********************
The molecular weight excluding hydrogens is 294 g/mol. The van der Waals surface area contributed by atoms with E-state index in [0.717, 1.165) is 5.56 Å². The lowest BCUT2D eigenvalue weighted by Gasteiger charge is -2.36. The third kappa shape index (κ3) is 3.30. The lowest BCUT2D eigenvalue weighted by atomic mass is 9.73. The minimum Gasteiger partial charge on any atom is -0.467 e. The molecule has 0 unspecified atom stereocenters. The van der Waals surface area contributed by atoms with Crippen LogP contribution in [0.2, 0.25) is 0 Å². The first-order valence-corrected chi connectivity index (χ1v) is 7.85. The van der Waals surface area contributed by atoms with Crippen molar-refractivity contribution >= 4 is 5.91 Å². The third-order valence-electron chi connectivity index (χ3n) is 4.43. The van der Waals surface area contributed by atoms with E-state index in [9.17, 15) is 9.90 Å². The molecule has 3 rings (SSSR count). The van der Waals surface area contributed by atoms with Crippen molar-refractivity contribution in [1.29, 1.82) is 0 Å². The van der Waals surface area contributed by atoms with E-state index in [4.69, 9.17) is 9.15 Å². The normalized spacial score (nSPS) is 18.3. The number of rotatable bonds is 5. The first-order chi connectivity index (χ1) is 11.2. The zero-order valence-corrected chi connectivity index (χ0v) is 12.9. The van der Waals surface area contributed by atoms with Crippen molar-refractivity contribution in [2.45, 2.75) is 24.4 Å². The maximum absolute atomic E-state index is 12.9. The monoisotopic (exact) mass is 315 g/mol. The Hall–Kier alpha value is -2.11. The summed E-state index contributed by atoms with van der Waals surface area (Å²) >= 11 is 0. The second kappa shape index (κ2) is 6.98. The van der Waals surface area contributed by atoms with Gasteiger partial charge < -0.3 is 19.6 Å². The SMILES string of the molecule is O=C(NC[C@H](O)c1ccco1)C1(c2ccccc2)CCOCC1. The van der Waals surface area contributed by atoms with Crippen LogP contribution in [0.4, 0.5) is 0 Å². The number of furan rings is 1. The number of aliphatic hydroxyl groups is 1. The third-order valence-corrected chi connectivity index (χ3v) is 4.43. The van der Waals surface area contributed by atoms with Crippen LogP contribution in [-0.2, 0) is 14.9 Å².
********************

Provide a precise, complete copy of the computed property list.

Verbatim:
The molecular weight excluding hydrogens is 294 g/mol. The van der Waals surface area contributed by atoms with E-state index in [0.717, 1.165) is 5.56 Å². The lowest BCUT2D eigenvalue weighted by Gasteiger charge is -2.36. The third kappa shape index (κ3) is 3.30. The lowest BCUT2D eigenvalue weighted by atomic mass is 9.73. The minimum Gasteiger partial charge on any atom is -0.467 e. The molecule has 0 unspecified atom stereocenters. The van der Waals surface area contributed by atoms with Crippen LogP contribution in [0.2, 0.25) is 0 Å². The first-order valence-corrected chi connectivity index (χ1v) is 7.85. The van der Waals surface area contributed by atoms with Crippen molar-refractivity contribution >= 4 is 5.91 Å². The third-order valence-electron chi connectivity index (χ3n) is 4.43. The van der Waals surface area contributed by atoms with E-state index in [9.17, 15) is 9.90 Å². The molecule has 3 rings (SSSR count). The van der Waals surface area contributed by atoms with Crippen molar-refractivity contribution in [1.29, 1.82) is 0 Å². The van der Waals surface area contributed by atoms with E-state index in [4.69, 9.17) is 9.15 Å². The normalized spacial score (nSPS) is 18.3. The number of rotatable bonds is 5. The first-order chi connectivity index (χ1) is 11.2. The zero-order valence-corrected chi connectivity index (χ0v) is 12.9. The van der Waals surface area contributed by atoms with Crippen molar-refractivity contribution in [2.45, 2.75) is 24.4 Å². The maximum absolute atomic E-state index is 12.9. The monoisotopic (exact) mass is 315 g/mol. The Hall–Kier alpha value is -2.11. The summed E-state index contributed by atoms with van der Waals surface area (Å²) >= 11 is 0. The second kappa shape index (κ2) is 6.98. The van der Waals surface area contributed by atoms with Gasteiger partial charge < -0.3 is 19.6 Å². The SMILES string of the molecule is O=C(NC[C@H](O)c1ccco1)C1(c2ccccc2)CCOCC1. The van der Waals surface area contributed by atoms with Crippen LogP contribution in [0.4, 0.5) is 0 Å². The number of furan rings is 1. The number of aliphatic hydroxyl groups is 1. The third-order valence-corrected chi connectivity index (χ3v) is 4.43. The van der Waals surface area contributed by atoms with Crippen LogP contribution in [-0.2, 0) is 14.9 Å².